Have you heard about the numbers behind the latest fashion craze? I’m aghast, entertained and concerned all at the same time! We all know that us women of all ages and classes love wearing feathers on hats and hems, but this is going beyond sanity. A single ostrich feather of good quality sells for more than £5!
I’ve just read in a rather exhortational pamphlet from the desk of the Rev Pearson of Skipton that when the Titanic sank last April, a consignment of £20,000 worth of the plumes was lost and the fashion world of London was almost more shocked by this loss than that of lives. Of course it’s not just any feather, the one coveted more than the rest – the Barbary is what every woman wants.
Well I didn’t know what the big hoo-ha was about until I saw one of them the other day when all the ladies and gentlemen were pouring to the street from the Grand after some opera. At least I think it was real Barbary. It was so sumptuous, it had to be that famous plume. Much as I consider myself a sober and decent woman, I could see the appeal immediately. It’s so rich and glossy, no wonder it’s such a sensation in London!
Well, the Rev Pearson is on a hellfire and brimstone holy crusade now, he wrote that there are feather auctions held every other week where merchants, as finely dressed as their female counterparts, peruse the goods. Just this year, ostrich feathers worth £2.2 million are estimated to be imported into Britain. They say that Harry Selfridge’s lover, the French dancer Gaby Deslys, braves the hoi polloi to eye up the goods in the shop rather than wait for a private viewing. But, as Pearson continues, “the true story of how the Barbary makes its way here is one of subterfuge, derring-do and hardship that would shock the ladies who sashay around town in their ostrich-feather finery!” Some 20,000 women and 2,000 men were employed in the feather industry, mostly in London’s East End.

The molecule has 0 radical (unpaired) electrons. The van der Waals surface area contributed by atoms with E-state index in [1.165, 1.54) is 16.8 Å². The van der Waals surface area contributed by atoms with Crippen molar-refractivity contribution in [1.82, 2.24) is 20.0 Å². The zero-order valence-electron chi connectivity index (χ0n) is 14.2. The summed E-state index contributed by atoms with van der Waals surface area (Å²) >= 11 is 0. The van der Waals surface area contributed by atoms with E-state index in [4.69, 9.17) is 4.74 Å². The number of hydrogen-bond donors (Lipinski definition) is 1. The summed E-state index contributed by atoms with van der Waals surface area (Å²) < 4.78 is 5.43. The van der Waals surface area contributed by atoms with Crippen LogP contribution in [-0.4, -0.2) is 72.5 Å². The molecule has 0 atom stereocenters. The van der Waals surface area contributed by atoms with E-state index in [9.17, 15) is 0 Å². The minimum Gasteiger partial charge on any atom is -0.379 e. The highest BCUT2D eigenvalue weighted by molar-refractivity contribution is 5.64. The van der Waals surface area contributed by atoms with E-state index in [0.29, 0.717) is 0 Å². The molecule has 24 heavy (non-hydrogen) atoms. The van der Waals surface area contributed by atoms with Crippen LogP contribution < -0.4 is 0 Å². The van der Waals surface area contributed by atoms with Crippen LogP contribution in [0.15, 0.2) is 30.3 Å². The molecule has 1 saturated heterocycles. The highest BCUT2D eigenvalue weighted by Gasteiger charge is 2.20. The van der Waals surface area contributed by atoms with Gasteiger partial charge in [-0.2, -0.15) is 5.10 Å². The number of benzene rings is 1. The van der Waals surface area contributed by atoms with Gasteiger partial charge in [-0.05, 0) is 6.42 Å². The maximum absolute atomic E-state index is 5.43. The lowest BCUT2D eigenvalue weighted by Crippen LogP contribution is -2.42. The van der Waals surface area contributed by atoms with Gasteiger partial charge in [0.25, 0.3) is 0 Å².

While my heart did beat faster when I saw this wonderful feather, Isabella and her friends look down on refined tastes. They wear plaid dresses that look like sacks and don’t care for wearing hats. If their youthful disdain is anything to go by, those giant enterprises based on such a fickle business as lady’s fashion, might find themselves penniless some day soon! And then there’s the likes of the Reverend who make it their business to shout the sin of vanity, indulgence and wantonness at the sight of any feathers, let alone Gaby Deslis’s barbary.
Haven’t they given a thought about those thousands of poor people whose livelihood depends on this luxury? Well, no one in our street will think any better or worse of me if I don’t have a genuine Barbary feather adorning my poor hat. It’s a nice enough hat, I only call it poor because it’s got slightly misshapen in last week’s deluge and I’m not the best milliner to look after my hats. I’ll have to ask Irene to come over with her glues, powders and grips and do something about the poor thing. I know it will be right as rain (no pun intended) if she attends to it. She was the one who fixed the velvet ribbon around it in the first place. Not exactly barbary, but it will do for a humble widow from Leeds.
PS: Maybe when the craze boils over and Barbary ostriches will be bred in Bradford, I will get one for a tuppence! A girl can dream….:o)
We don’t know what happened to Lavender’s favourite hat after this, but if you want to know more about the feather industry in 1912, check Sarah Stein’s Plumes: Ostrich Feathers, Jews, and a Lost World of Global Commerce.
The Reverend Chalmer is not a real person. His numbers and words are from: http://www.dailymail.co.uk/femail/article-1170313/Forget-It-bags-Louboutin-shoes-greatest-fashion-craze-Britains-known-wait-Ostrich-feathers.html#ixzz22sFA6Ux8
And let’s not forget the fabulous Gaby! The lover of Mr Selfridge and barbary feathers was indeed a beautiful lady.